Unit testing WordPress plugins with PHP8+

When developing plugins for WordPress, it’s useful to run automated tests in a running instance of a website. We can use PHPUnit to build our tests and it’s easy enough to add basic tests to our plugins. But in December 2021, a year after PHP8 was released, the standard setup is still not compatible with the latest PHP versions.

The WordPress CLI Handbook has straightforward instructions on how to add automated testing to our plugins. It tells us how to install PHPUnit and gives us a simple command line that builds a scaffold for unit testing. One niggling problem, however, is that because WordPress still supports some older PHP versions like 5.6 and 7.1, the standard package is built around PHPUnit 7 which doesn’t run on PHP 8.0 and 8.1. This will hopefully change in 2022!

Thankfully, due to the work of Juliette Reinders Folmer and Yoast, today we can use PHPUnit 9 and WordPress 5.9 pre-release (trunk) to run our plugin tests on PHP 8.0 and 8.1. The magic is wrapped up in two packages you can find on GitHub:

The setup

Before we start, we need to already have wp-cli and Composer installed and available to the command line. So do that first!

The initial setup of the testing environment is almost normal except that we want to make sure we get WordPress 5.9+ as our test website. In 2021, that means asking for the nightly version (or trunk) instead of the latest release.

Using wp-cli, we create the test scaffolding from the command line like this:

wp scaffold plugin-tests example-plugin

We then create the test environment:

bin/install-wp-tests.sh dbname dbuser dbpwd localhost nightly

The next step is to install Yoast’s wp-test-utils, which will also install the latest PHPUnit and required polyfills.

composer require --dev yoast/wp-test-utils

One thing to note about the test WordPress environment is that it is created, by default, in the /tmp folder in Linux/MacOS — which means that it is destroyed each time we shutdown the computer.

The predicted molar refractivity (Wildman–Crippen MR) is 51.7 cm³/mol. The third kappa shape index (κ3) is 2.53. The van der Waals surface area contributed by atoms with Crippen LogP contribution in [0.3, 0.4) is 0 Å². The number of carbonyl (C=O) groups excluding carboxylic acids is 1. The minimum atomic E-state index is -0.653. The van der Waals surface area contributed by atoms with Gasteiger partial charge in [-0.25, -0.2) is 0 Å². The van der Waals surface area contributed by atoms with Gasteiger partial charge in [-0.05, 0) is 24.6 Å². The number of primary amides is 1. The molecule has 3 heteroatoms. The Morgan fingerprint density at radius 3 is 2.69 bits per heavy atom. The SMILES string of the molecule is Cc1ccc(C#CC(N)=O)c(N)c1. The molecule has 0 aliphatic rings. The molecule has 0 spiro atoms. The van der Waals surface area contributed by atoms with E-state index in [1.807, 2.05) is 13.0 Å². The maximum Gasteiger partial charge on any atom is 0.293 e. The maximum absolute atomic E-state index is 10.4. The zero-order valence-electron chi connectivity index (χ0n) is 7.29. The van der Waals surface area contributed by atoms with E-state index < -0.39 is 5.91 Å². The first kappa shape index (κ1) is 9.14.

To simplify matters, I like using a Makefile to run various build / lint / test tasks. Here’s my basic script for setting up and running the test environment — once I’ve installed wp-test-utils and written my tests! To run tests, I can run this command, and it will run the install script if it hasn’t already been run:

make test

# environment variables for tests

export WP_PLUGIN_DIR = $(shell cd ..; pwd)

# run tests

test: /tmp/wordpress-tests-lib

    bin/install-wp-tests.sh dbname dbuser dbpwd localhost nightly

Modifying the bootstrap

Because we’re using wp-test-utils for our test framework instead of the standard WordPress setup, we need to modify our test bootstrap file to suit. The GitHub project has great instructions on how to do this, with two sample bootstrap files that suit different setups.

But let’s cut to the chase and look at what I’m using:


use Yoast\WPTestUtils\WPIntegration;

$plugin_main_dir = dirname(__DIR__);
$plugin_main_file = "$plugin_main_dir/example-plugin.php";

if (getenv('WP_PLUGIN_DIR') !== false) {
    define('WP_PLUGIN_DIR', getenv('WP_PLUGIN_DIR'));

require_once "$plugin_main_dir/vendor/yoast/wp-test-utils/src/WPIntegration/bootstrap-functions.php";

$_tests_dir = WPIntegration\get_path_to_wp_test_dir();

// Give access to tests_add_filter() function.
require_once $_tests_dir . 'includes/functions.php';

 * load our plugin, and any others it requires
tests_add_filter('muplugins_loaded', function() use ($plugin_main_file) {
    require $plugin_main_file;

    // load other plugins we require when testing
    require WP_PLUGIN_DIR . '/gravityforms/gravityforms.php';

 * Bootstrap WordPress. This will also load the Composer autoload file, the PHPUnit Polyfills
 * and the custom autoloader for the TestCase and the mock object classes.

if (!defined('WP_PLUGIN_DIR') || file_exists($plugin_main_file) === false) {
    echo PHP_EOL, 'ERROR: Please check whether the WP_PLUGIN_DIR environment variable is set and set to the correct value. The integration test suite won\'t be able to run without it.', PHP_EOL;

Modifying the test classes

Now that we’re using the Yoast test utils, we need to extend their test case class for our tests, instead of WP_UnitTestCase. Here’s what that looks like.

namespace example\example_plugin\tests;

use Yoast\WPTestUtils\BrainMonkey\TestCase;
use example\example_plugin\Plugin;

 * test whether plugin loads correctly
class PluginTest extends TestCase {

     * can get instance of plugin
    public function test_plugin() {
        $this->assertTrue(Plugin::getInstance() instanceof Plugin);


Now we can run our plugin tests in PHP 8.0 and later, which is nice because anything older than that has now stopped getting updates — PHP 7.4 will only receive security patches, so we’d better be testing on PHP 8!

Which reminds me, I’d better add some tests to my free plugins, not just my pro plugins!